If you ask me…
- Tom Holehan
“STEADY RAIN” IS GRITTY & LOUD IN HARTFORD
There’s a reason Keith Huff’s crime drama, “A Steady Rain”, was a huge Broadway hit a few seasons back…and it has nothing to do with the play. The two-character, 90 minute police melodrama - currently on stage at Hartford TheaterWorks - had no less than Hugh Jackman and Daniel Craig playing two beat-weary cops. Star power never hurts.
Jackson and Craig were apparently too busy to make the trip to Hartford, but the plucky theatre company has filled their shoes admirable with Kyle Fabel and Aaron Roman Weiner taking on the roles of Joey and Denny, a pair of tough Chicago police officers. “A Steady Rain” starts with a deafening gun shot as the cops, friends since childhood, both weave a narrative that involves attempted murder, police corruption, drug addiction, pimps, prostitutes, adultery and a serial killer.
As the story unfolds, bachelor Joey (Fabel) expresses growing concern about the dubious methods of police work that his married, macho friend Denny (Weiner) employs. Denny isn’t above skimming some cash from a drug deal, enjoying the services of an informant/prostitute or taking the law into his own hands when crime hits home. Meanwhile, Joey is trying to hide his growing attraction to Denny’s friendly wife. The scene is set for conflict and this doomed relationship proceeds just about where you think it inevitably will.
There is little in “A Steady Rain” that doesn’t recall earlier, better episodes of “NYPD Blue” or “The Shield”. It also uses some of the more unsavory aspects of the real-life exploits of serial killer John Wayne Gacy. The dialogue often crackles with authentic Chicago swagger by the actors and, under Tazewell Thompson’s taut direction, the pace of the play never lags.
Still, the predictable plot veers into lurid melodrama once too often and, in Mr. Weiner’s performance as the volatile Denny, a little less would have been much more. His is a strong interpretation, but also one that wears out its welcome sooner than it should. More layers could have been explored so that Denny doesn’t appear so one-note or his fate so pre-destined. More successful are the subtleties employed by Mr. Fabel as a man torn between doing the right thing and betraying a lifelong friend. Fabel is never more effective then when he sits and observes his out-of-control partner in stony silence. There is also a strong case to be made to the playwright about why these two morally and ethically different men have remained friends for such a long time.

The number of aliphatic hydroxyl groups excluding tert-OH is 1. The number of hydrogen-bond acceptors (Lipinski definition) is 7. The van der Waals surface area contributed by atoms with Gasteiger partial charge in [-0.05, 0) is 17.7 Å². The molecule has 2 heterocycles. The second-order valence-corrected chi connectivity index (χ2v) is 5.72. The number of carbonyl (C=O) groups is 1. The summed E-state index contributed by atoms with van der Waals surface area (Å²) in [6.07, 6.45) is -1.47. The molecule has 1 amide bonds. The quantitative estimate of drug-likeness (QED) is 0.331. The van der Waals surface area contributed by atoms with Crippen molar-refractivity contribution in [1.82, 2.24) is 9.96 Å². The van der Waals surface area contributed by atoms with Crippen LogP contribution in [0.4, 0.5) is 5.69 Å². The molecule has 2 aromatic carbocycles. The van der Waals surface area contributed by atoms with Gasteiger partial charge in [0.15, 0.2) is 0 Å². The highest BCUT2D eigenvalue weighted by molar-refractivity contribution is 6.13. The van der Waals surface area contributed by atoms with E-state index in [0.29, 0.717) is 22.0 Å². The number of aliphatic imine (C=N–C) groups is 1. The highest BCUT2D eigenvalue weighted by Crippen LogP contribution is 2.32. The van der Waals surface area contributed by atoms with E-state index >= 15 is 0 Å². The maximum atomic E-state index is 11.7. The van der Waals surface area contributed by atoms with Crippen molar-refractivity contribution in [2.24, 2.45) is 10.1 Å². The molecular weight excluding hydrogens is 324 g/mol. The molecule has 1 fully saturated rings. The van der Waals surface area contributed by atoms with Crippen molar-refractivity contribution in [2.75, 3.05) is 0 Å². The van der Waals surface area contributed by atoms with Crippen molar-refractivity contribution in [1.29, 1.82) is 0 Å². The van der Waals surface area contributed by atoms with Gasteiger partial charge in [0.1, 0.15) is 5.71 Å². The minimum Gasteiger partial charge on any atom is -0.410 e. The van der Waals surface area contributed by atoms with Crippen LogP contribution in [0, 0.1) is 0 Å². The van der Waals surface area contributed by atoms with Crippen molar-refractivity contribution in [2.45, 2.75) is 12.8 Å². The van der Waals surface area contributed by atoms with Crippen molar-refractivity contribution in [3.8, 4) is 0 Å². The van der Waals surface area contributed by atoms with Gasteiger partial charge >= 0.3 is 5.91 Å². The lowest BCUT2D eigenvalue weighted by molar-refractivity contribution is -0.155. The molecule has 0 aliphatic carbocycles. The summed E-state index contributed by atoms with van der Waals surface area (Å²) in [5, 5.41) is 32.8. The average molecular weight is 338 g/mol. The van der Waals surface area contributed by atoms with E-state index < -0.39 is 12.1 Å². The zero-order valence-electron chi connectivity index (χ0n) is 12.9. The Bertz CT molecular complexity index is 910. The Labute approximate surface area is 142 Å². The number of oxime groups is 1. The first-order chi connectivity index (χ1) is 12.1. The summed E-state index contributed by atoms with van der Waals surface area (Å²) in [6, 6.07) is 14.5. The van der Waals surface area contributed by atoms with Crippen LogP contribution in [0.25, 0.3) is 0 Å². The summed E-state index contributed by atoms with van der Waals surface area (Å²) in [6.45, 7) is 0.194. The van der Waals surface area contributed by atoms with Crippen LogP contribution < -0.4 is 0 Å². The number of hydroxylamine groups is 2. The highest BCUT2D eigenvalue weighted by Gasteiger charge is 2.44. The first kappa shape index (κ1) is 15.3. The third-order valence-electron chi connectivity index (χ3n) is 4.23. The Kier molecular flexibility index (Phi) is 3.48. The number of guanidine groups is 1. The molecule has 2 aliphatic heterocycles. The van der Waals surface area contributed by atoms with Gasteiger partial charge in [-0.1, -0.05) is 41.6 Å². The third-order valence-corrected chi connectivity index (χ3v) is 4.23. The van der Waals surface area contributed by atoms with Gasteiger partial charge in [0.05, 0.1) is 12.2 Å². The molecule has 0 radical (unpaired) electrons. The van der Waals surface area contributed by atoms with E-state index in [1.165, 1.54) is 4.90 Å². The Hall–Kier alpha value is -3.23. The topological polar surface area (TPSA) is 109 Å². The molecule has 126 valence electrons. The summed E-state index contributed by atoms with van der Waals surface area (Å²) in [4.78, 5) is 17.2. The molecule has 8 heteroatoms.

The spare set design by Donald Eastman consists of a few chairs and a pair of battered window blinds and Marcus Doshi’s often harsh lighting sets a menacing tone throughout. J. Hagenbuckle’s sound design is excellent though Thompson could have dialed down some of the more heavy-handed effects. This particular slice of pulp fiction needs no further enhancement.
“A Steady Rain” continues at Hartford TheaterWorks through May 8. For further information or ticket reservations call the theatre box office at: 860.527.7838 or visit: www.theaterworkshartford.org.
Tom Holehan is Co-chairman of the Connecticut Critics Circle and Artistic Director of Stratford’s Square One Theatre Company. He welcomes comments at: email@example.com. His reviews and other theatre information can be found on the Connecticut Critics Circle website: www.ctcritics.org.